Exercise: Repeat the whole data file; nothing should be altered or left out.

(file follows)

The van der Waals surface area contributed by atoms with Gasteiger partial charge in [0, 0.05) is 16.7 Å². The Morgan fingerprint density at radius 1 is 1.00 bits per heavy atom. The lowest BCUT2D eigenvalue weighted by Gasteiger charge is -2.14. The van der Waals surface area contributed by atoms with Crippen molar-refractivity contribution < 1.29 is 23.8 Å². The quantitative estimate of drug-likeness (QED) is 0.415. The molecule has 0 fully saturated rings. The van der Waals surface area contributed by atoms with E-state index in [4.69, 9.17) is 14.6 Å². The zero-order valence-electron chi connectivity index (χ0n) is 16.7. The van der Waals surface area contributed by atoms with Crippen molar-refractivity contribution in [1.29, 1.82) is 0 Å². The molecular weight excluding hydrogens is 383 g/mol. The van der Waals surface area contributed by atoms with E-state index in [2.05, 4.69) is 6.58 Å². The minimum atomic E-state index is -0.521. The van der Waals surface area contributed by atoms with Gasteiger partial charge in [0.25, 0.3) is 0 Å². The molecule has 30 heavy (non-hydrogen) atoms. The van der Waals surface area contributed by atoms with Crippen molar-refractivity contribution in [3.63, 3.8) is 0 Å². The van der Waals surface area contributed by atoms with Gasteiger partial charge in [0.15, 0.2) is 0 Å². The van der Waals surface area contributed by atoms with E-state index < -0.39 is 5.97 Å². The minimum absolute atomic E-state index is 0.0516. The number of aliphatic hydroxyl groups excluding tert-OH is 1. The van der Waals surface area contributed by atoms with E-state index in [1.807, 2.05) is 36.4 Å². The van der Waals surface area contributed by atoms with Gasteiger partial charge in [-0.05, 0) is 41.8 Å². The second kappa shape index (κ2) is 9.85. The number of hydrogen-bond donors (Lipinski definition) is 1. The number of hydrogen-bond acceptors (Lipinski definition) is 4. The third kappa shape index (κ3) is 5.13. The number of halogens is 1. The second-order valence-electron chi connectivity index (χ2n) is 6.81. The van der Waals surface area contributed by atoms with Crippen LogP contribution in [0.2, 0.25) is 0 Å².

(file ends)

The van der Waals surface area contributed by atoms with Gasteiger partial charge in [0, 0.05) is 16.7 Å². The Morgan fingerprint density at radius 1 is 1.00 bits per heavy atom. The lowest BCUT2D eigenvalue weighted by Gasteiger charge is -2.14. The van der Waals surface area contributed by atoms with Crippen molar-refractivity contribution < 1.29 is 23.8 Å². The quantitative estimate of drug-likeness (QED) is 0.415. The molecule has 0 fully saturated rings. The van der Waals surface area contributed by atoms with E-state index in [4.69, 9.17) is 14.6 Å². The zero-order valence-electron chi connectivity index (χ0n) is 16.7. The van der Waals surface area contributed by atoms with Crippen molar-refractivity contribution in [1.29, 1.82) is 0 Å². The molecular weight excluding hydrogens is 383 g/mol. The van der Waals surface area contributed by atoms with E-state index in [2.05, 4.69) is 6.58 Å². The minimum atomic E-state index is -0.521. The van der Waals surface area contributed by atoms with Gasteiger partial charge in [0.25, 0.3) is 0 Å². The molecule has 30 heavy (non-hydrogen) atoms. The van der Waals surface area contributed by atoms with Crippen molar-refractivity contribution in [3.63, 3.8) is 0 Å². The van der Waals surface area contributed by atoms with Gasteiger partial charge in [0.15, 0.2) is 0 Å². The van der Waals surface area contributed by atoms with E-state index < -0.39 is 5.97 Å². The minimum absolute atomic E-state index is 0.0516. The number of aliphatic hydroxyl groups excluding tert-OH is 1. The van der Waals surface area contributed by atoms with E-state index in [1.807, 2.05) is 36.4 Å². The van der Waals surface area contributed by atoms with Gasteiger partial charge in [-0.05, 0) is 41.8 Å². The second kappa shape index (κ2) is 9.85. The number of hydrogen-bond donors (Lipinski definition) is 1. The number of hydrogen-bond acceptors (Lipinski definition) is 4. The third kappa shape index (κ3) is 5.13. The number of halogens is 1. The second-order valence-electron chi connectivity index (χ2n) is 6.81. The van der Waals surface area contributed by atoms with Crippen LogP contribution in [0.2, 0.25) is 0 Å².